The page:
The seed bank could see a massive improvement in the traditional agriculture farming system in Liberia.

If not the first, but for once Liberia is expected to have a seed bank constructed in Salayea District, Lofa County. 

The seed bank could see a massive improvement in the traditional agriculture farming system in Liberia thereby contributing to the Pro-Poor Agenda for Prosperity and Development (PAPD). 

Even though the seed bank will be constructed in Sucromu in Salayea District, the initiative when completed will further increase seed production to support farmers in two of the project districts and the entire country. 

This will reduce difficulty faced by farmers in accessing seeds to increase production.

The various facilities including the seed bank and the two demonstration pilot projects will be built and developed by a local NGO called Liberia Endangered Species Association (LESA).

According to the project management team, one demonstration pilot project will be in Zorzor District (Dorzonalor and Bomi Hill towns) and in Salayea (Sucromu and Kpaiyea towns).

The project is funded by the GEF-UNDP-Small Grants Programme through the South-South Cooperation between Ghana, Liberia, and Sierra Leone under Operation Phase 6 (OP6). 

The initiative is held under the project titled “Promoting Traditional Agro-Ecological Farming Systems in North-Western Liberia”.

LESA Executive Director, Mr.  John F.  Kannah told environmental reporters that the seed bank project is intended to empower local farmers by having access to seeds to boost their farming activities and promote traditional Agroecological practices as well as biodiversity conservation.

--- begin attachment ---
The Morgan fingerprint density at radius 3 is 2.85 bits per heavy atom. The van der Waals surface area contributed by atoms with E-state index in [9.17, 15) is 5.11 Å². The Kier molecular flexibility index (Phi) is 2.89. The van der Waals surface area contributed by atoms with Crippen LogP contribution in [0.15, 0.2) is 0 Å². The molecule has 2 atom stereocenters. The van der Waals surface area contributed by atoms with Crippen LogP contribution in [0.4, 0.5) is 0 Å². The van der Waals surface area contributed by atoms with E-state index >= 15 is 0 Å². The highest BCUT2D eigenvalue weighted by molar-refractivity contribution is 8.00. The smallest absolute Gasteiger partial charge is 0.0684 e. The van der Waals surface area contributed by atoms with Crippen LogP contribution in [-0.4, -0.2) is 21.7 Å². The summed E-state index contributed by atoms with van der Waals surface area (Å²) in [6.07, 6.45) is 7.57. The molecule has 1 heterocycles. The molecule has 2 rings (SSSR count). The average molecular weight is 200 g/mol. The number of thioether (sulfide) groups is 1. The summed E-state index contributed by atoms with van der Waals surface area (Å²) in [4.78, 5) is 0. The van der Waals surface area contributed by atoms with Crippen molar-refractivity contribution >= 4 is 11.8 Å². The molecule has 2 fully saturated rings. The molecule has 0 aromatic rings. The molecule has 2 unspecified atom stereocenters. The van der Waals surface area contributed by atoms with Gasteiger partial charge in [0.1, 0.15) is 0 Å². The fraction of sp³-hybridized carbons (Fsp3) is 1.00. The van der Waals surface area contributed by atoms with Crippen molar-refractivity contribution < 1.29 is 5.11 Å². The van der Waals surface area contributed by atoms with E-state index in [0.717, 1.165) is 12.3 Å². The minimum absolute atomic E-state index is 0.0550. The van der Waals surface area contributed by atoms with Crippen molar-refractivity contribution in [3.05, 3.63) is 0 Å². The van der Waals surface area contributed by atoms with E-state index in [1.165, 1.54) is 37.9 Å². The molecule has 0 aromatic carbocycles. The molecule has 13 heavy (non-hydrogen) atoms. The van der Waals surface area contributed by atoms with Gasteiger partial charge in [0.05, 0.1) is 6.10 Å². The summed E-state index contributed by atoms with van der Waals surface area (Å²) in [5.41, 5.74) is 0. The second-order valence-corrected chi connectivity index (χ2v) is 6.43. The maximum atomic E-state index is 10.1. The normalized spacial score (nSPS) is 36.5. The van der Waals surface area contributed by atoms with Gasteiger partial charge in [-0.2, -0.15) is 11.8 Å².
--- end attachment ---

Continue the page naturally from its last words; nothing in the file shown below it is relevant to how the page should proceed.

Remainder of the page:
According to him, about 250 farmers from the project districts of Zorzor and Salayea will directly benefit from the seed banks project while more than 2,500 others will be indirectly impacted by the project. 

Mr. Kannah further urged residents in the project communities to take the activities seriously and said useful farming seeds will be supplied to farmers across Liberia to enable them to contribute to food security. 

Citizens of Zorzor and Salayea Districts, however, commended LESA for the initiative and pledged their unflinching support to the realization of the project. They expressed happiness that the project will further ease the difficulty encountered to get seeds during their planting season.

For his part, the Project Coordinator for the Technology Needs Assessment (TNA) Project at the Environmental Protection Agency (EPA), Christopher B. Kabah admonished Liberian farmers, especially those in Lofa County to take advantage of evolving technologies and any other method to improve agricultural production in Liberia.

Kabah said using new methods in farming such as the preservation of seeds will enhance production.

What are project objectives?

LESA Executive Director Mr. John Kannah assured residents of the project communities that the project will promote side by side both traditional agro-ecological farming systems and farming technology to ensure best practices in Liberia’s agriculture sector, such as food crops in the face of growing industrial agricultural practices.

The significance of the project is to encourage household participation in the development of seed banks in zorzor and Salayea districts. 

Two demonstration sites in the two districts will be developed to introduce varieties of seeds for onward distribution among farmers and establish a community ecological governance council in the project community to ensure effectiveness and productivity.

Kannah added that the project will encourage seeds festival programs each year, introduce research groups and produce seed maps for communities in the area to easily locate seeds for planting.

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